As the end of the meeting approached, Ms. I-Have-a-Question wanted to know if writing was any part of my profession or education, to which I answered, “No”. Asking what course I actually took in college, I said I’d tell them off the record later, which was when Mr. In-One-of-your-Entries reached for the voice recorder and turned it off. So I told them. You’d think they’d stop there? No, no, no.

I soon found them passing the baton to each other, wanting to ask me something else. I had a hunch what it was about, but waited. Ms. I-Have-a-Question stepped up to the plate. I was right. They wanted to know where I went to college. They didn’t ask what school, but rather named their own, asking if I graduated from there or not. I was giggling at the fact that they guessed right, and that they couldn’t even stop themselves from asking or wait for my planned confession. So I said simply, “Yes”.

With I-knew-its all around, they admitted they were so convinced based on the way I dressed, the way I spoke, the way my mind worked and even went as far as saying it was evident in my eyes. Very intuitive. I felt good that I was that open and transparent to them, as I pride myself with being a no frills kind of guy. But I had also confirmed that these people were amazingly smart. They had psyched me out.

With that secret out of the way, I decided to ask my other question. Who was their professor? With drum rolls in the back of my mind, they mentioned a name. Nope, it wasn’t my sister. I’m not sure if I was relieved or disappointed, having considered the possibility of this being a chance from the heavens for me to come out to my sister. Darn.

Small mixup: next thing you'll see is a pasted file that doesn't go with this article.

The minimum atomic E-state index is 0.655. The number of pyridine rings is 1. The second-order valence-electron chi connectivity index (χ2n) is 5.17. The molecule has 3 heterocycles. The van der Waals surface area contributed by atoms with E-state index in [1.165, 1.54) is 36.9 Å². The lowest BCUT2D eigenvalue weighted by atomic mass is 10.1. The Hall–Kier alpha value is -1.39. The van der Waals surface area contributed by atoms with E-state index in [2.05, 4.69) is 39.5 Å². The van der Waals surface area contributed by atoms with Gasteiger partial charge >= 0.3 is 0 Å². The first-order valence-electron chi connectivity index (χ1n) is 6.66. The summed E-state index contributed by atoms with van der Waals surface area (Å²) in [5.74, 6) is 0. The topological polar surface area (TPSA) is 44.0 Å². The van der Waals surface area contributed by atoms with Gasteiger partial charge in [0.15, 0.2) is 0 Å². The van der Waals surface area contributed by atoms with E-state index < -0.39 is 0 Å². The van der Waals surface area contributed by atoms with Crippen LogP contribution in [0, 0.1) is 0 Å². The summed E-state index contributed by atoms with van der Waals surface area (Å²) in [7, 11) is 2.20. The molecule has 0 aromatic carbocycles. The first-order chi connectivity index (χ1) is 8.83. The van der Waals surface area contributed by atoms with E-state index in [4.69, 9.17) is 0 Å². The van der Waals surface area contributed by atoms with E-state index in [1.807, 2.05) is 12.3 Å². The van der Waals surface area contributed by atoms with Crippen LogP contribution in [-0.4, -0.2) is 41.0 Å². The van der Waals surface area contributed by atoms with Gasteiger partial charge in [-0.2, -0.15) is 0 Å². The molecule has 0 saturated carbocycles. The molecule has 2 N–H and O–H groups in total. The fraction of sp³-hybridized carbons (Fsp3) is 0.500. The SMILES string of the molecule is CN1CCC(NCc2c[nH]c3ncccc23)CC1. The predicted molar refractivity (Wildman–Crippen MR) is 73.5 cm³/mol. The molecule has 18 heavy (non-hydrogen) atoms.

At that point, we wrapped up. They presented me with a token of thanks, which I certainly wasn’t expecting or asking for. After agreeing to follow-up meetings after this and hugs all around, we went our separate ways. I couldn’t help smiling on the walk home, recalling the afternoon’s events. I realize that I do love sharing my story, and I was left with a high for me to enjoy.

Though I can only hope that I have been able to share my knowledge and my experiences to these members of the new generation, I acknowledge that I too have learned a lot from them. More than just the objective of a passing grade, they have shared with me their sincerity, their interest and their passion in the lives of us who live with HIV, and if I may take them to be rightful representatives of their generation, then there is definitely much hope for the future.


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Anonymous said...

Will you bring me to this sort of rendezvous?

Jose Theodore Gonzales

rubypurple said...

Come to think of it, I haven't done any Q&A with you. Our interaction mainly involves our baby Nathan.

Next time, interview to the max 'to... ^^

Uhmm, be prepared?! Hehehe.

Love ya hun ^^

MrCens said...

it would be my plan (if not dream) come true if you will be with me (a cup of coffee or to watch movie) one day during my 45 days vacation sa pinas...

im not smart nor psychology major when i was a student but to be with someone that opens my eyes into very important matter is very inspiring...

PinoyPoz said...

@ JT: Sure! They'd love to hear our stories!

@ Ruby: Ready ako! Grrrr!

@ MrCens: Sure! Can't wait to meet you!

Mac Callister said...

its nice to let them interview you and shared your life with them.You are a brave man.

Kiks said...

this made my monday night feel good, pp.


Rainbow Bloggers Philippines said...

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PinoyPoz said...

Wow, ha... Rainbow Blog of the Week? Hmmm... Gusto ko Rainbow Blog of Eternity! Bwahaha!